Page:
Friday, May 28, 2010

History Lesson

Elliot and I went out for a bit with mom today, and as we were pulling up to the house there was a car parked crooked next to the tree on Osceola. We walked toward the house, and as we did three little old ladies slowly extracted themselves from the car and waved us down. "Can we talk to you for a minute? Are you the owners?"

I wondered if they were going to complain about the miserable state of my sidewalks or perhaps bring me to Jesus, but as it turned out, they just wanted take a little walk down the long road of memory.

The ladies were Sisters of the Sacred Heart; nuns, I guess. They were all three in their 80s, and one had been born in my house. She looked at the front hill, and said "Oh, that hill used to be so big! I remember it was such a big deal, that hill!" She was obviously delighted to just look at the front yard, so I invited them inside to see the house as it stands today.

Her family were the first owners, and she had lived here until she left at 21. When she walked up on the porch, she commented that it, too, was much larger in her memory, but that it was still lovely. I made my usual excuses about the puppy and toddler - that the house was a disaster, but they were welcome to come in if they liked. "Oh, I remember this room..." she sighed, walking in to the front living/dining room. Her friend said "Yes! We used to have dinner right there," pointing to my dining room table. It seems they had been friends in religious school, and have been together most of their lives.

"You have your piano just where ours was. I used to play..." She was beaming as she slowly made her way toward the back of the house. "I was born right there in the back room," she said, "Back when babies were born in houses." The same room, in fact, where Karl died.

She told me her mother was often ill during pregnancy, and the room that is now Elliot's housed the live in nurse. The children slept upstairs, or out on the screen porch when it was very hot.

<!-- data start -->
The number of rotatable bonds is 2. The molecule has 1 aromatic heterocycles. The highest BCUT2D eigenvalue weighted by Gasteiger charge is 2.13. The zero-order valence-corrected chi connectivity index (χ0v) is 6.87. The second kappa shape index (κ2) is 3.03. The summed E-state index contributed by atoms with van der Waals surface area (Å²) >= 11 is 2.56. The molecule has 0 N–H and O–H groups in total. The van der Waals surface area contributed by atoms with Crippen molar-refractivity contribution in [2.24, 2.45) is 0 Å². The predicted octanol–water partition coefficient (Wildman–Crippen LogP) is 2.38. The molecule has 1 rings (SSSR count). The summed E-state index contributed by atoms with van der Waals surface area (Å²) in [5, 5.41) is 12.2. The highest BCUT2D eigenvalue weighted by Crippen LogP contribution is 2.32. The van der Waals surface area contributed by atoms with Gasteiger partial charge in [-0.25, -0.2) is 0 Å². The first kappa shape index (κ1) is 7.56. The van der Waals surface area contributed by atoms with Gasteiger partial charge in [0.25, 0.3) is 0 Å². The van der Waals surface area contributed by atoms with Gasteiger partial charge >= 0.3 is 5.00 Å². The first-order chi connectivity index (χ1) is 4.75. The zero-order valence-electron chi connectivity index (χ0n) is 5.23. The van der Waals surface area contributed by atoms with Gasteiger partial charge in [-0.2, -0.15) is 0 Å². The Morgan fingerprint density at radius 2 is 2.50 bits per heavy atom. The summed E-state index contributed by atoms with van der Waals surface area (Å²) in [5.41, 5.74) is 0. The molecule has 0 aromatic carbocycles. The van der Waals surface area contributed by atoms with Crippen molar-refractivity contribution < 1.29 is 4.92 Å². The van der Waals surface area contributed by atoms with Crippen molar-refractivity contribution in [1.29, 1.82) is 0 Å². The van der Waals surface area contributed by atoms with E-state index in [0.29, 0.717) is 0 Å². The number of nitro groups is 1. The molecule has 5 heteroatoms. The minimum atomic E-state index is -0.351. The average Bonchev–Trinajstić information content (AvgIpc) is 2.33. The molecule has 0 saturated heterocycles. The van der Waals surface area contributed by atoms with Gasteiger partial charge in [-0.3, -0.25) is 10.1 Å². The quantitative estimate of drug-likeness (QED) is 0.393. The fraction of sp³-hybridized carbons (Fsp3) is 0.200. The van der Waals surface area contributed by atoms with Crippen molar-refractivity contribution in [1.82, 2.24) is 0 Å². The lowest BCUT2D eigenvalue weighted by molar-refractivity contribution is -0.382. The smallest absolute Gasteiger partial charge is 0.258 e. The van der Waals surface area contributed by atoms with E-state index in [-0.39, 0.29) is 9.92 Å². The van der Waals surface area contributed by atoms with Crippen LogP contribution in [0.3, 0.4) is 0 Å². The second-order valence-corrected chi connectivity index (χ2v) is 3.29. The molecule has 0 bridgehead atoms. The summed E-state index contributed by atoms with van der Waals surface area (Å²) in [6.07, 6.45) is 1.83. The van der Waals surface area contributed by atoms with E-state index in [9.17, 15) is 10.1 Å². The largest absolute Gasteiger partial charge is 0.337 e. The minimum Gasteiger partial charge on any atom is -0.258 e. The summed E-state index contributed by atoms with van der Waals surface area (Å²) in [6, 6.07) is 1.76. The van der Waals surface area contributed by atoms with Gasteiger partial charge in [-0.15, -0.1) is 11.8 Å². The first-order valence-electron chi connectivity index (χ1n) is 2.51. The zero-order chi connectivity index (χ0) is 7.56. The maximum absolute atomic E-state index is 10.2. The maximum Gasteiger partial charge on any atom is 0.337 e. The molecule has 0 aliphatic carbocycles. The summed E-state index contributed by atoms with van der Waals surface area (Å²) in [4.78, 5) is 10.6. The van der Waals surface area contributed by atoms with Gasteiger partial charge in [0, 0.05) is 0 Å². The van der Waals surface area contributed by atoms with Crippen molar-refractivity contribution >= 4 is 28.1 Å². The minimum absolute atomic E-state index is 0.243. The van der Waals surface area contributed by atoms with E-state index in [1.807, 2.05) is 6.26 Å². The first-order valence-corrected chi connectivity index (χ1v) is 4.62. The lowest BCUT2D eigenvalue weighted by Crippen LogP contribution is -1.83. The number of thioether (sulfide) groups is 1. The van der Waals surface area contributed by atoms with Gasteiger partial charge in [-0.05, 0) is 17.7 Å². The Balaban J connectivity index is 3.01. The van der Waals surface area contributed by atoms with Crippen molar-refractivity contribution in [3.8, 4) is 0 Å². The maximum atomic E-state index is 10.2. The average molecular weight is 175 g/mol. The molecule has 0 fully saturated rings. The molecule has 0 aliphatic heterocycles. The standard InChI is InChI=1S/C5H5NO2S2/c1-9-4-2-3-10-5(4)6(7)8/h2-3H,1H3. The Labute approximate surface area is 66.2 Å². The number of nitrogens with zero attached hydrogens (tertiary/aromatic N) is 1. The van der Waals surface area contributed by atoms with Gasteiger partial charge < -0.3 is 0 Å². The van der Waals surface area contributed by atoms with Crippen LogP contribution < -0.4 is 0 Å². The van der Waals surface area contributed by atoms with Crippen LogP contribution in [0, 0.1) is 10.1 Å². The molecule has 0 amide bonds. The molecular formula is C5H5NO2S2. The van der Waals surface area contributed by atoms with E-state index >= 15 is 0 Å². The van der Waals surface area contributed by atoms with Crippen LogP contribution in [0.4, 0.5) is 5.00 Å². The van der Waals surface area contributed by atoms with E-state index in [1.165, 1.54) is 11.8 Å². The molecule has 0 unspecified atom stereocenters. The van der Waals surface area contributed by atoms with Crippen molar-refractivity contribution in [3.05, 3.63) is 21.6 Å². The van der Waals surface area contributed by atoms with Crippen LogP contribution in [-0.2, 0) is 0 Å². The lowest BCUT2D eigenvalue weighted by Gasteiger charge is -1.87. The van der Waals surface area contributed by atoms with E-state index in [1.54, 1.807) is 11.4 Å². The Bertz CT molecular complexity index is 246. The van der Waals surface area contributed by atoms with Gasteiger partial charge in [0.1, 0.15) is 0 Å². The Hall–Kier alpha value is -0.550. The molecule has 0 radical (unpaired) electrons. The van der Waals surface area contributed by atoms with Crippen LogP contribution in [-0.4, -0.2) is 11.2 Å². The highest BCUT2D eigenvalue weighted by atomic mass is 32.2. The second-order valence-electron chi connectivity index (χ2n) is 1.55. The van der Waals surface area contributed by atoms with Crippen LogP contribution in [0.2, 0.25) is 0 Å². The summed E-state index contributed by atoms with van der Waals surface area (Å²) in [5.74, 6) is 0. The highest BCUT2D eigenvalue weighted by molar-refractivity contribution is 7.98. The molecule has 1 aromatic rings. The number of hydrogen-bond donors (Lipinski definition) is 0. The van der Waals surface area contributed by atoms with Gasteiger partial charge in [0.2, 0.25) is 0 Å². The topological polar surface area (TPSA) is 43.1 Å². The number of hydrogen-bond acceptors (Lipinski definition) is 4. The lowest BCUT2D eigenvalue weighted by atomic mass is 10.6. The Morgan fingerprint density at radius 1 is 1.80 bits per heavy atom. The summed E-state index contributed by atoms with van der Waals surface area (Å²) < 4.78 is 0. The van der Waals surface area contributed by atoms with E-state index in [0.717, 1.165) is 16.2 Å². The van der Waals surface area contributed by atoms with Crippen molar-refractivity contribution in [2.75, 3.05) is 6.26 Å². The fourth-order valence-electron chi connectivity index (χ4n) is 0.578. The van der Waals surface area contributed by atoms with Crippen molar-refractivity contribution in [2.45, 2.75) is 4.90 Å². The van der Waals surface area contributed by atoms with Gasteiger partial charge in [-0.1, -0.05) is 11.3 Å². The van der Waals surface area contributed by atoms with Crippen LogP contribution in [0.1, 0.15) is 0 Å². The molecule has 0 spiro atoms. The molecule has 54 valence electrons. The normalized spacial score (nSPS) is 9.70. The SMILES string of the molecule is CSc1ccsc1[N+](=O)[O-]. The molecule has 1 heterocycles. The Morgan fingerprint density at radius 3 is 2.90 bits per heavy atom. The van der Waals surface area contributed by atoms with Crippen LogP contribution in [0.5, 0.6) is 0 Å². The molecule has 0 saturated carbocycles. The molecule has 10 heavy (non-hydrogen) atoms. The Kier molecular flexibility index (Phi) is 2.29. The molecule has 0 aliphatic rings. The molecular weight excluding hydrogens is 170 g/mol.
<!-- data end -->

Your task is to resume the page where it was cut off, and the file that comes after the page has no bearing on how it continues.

It makes me even more attached to the house, knowing it has seen not only my son's first steps and words, but also the birth and childhood of this woman.

"I remember those stairs - they led down to the coal chute. And out back we had a cherry tree and a peach tree, as you headed out to the garage." So the back porch and garage were original to the house, or at least very early additions. She wasn't surprised my car wouldn't fit in the garage, it was small even for the time it was built. She pointed out a few more things to her friends, and began to walk back toward the front.

They didn't stay long, and only referred to themselves collectively as "Sisters of the Sacred Heart" both times I introduced myself. Still, I felt very warm towards them, and wish they had given me their names, but I didn't want to push. In a way, not knowing their names made them seem almost ghosts passing through. . . Not the scary creepy kind, but more like benevolent spirits of ancestors past.

I went to let Elliot go outside with Grandma, where she was holding the dog at bay so he didn't knock down any of these frail creatures in his enthusiasm to greet. When I returned, they were studying a family photo on the piano. I explained that it was my husband's family at his parents' 50th wedding anniversary, and that Karl had passed away nearly two years ago. I didn't mention that it happened here, and they didn't ask for details, simply expressed appropriate sympathies, then made their goodbyes.

Passing back through the front door, they promised to pray for me, but cheerfully more than pitifully. I appreciate that as much as anything; that they were clearly joyful people, and we were all delighted to share a little look into the early years of the house that is my home.

Wednesday, May 26, 2010

Bad Dog.

I own one bra I really like. My dog just destroyed it, and didn't have the decency to leave the tag. I don't know who made it or where I bought it. I am now very sad, and going underwear shopping tomorrow. I take back all the good things I said about the darned mutt. Grrr.

Friday, May 21, 2010

What If?

This weekend Karl would have turned 37. I found myself thinking about what we would be doing if he were here. Just before he turned 35, he joked with me that he was already 40, really, because anything over 30 was old. I could tell, tho, that it did bother him a little that now his age would actually round up rather than down.